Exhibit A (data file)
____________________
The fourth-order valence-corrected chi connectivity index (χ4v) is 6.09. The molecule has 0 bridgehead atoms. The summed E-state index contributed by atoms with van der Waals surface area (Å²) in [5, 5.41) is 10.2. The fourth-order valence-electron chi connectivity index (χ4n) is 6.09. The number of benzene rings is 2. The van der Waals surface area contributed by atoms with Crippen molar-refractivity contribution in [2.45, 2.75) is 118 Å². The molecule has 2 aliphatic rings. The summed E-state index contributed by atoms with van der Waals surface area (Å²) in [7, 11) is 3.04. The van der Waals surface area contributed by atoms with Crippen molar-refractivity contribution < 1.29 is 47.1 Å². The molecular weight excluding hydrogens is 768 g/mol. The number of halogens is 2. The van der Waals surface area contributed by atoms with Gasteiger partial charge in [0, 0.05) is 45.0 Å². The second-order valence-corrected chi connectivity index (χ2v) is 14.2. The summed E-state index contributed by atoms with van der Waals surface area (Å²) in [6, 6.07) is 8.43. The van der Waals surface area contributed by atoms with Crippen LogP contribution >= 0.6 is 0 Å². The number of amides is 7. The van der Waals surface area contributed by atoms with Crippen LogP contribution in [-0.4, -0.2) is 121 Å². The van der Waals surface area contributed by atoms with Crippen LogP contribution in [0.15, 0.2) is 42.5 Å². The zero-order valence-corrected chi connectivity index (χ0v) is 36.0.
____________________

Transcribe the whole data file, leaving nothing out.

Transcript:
The fourth-order valence-corrected chi connectivity index (χ4v) is 6.09. The molecule has 0 bridgehead atoms. The summed E-state index contributed by atoms with van der Waals surface area (Å²) in [5, 5.41) is 10.2. The fourth-order valence-electron chi connectivity index (χ4n) is 6.09. The number of benzene rings is 2. The van der Waals surface area contributed by atoms with Crippen molar-refractivity contribution in [2.45, 2.75) is 118 Å². The molecule has 2 aliphatic rings. The summed E-state index contributed by atoms with van der Waals surface area (Å²) in [7, 11) is 3.04. The van der Waals surface area contributed by atoms with Crippen molar-refractivity contribution < 1.29 is 47.1 Å². The molecular weight excluding hydrogens is 768 g/mol. The number of halogens is 2. The van der Waals surface area contributed by atoms with Gasteiger partial charge in [0, 0.05) is 45.0 Å². The second-order valence-corrected chi connectivity index (χ2v) is 14.2. The summed E-state index contributed by atoms with van der Waals surface area (Å²) in [6, 6.07) is 8.43. The van der Waals surface area contributed by atoms with Crippen LogP contribution >= 0.6 is 0 Å². The number of amides is 7. The van der Waals surface area contributed by atoms with Crippen LogP contribution in [-0.4, -0.2) is 121 Å². The van der Waals surface area contributed by atoms with Crippen LogP contribution in [0.15, 0.2) is 42.5 Å². The zero-order valence-corrected chi connectivity index (χ0v) is 36.0.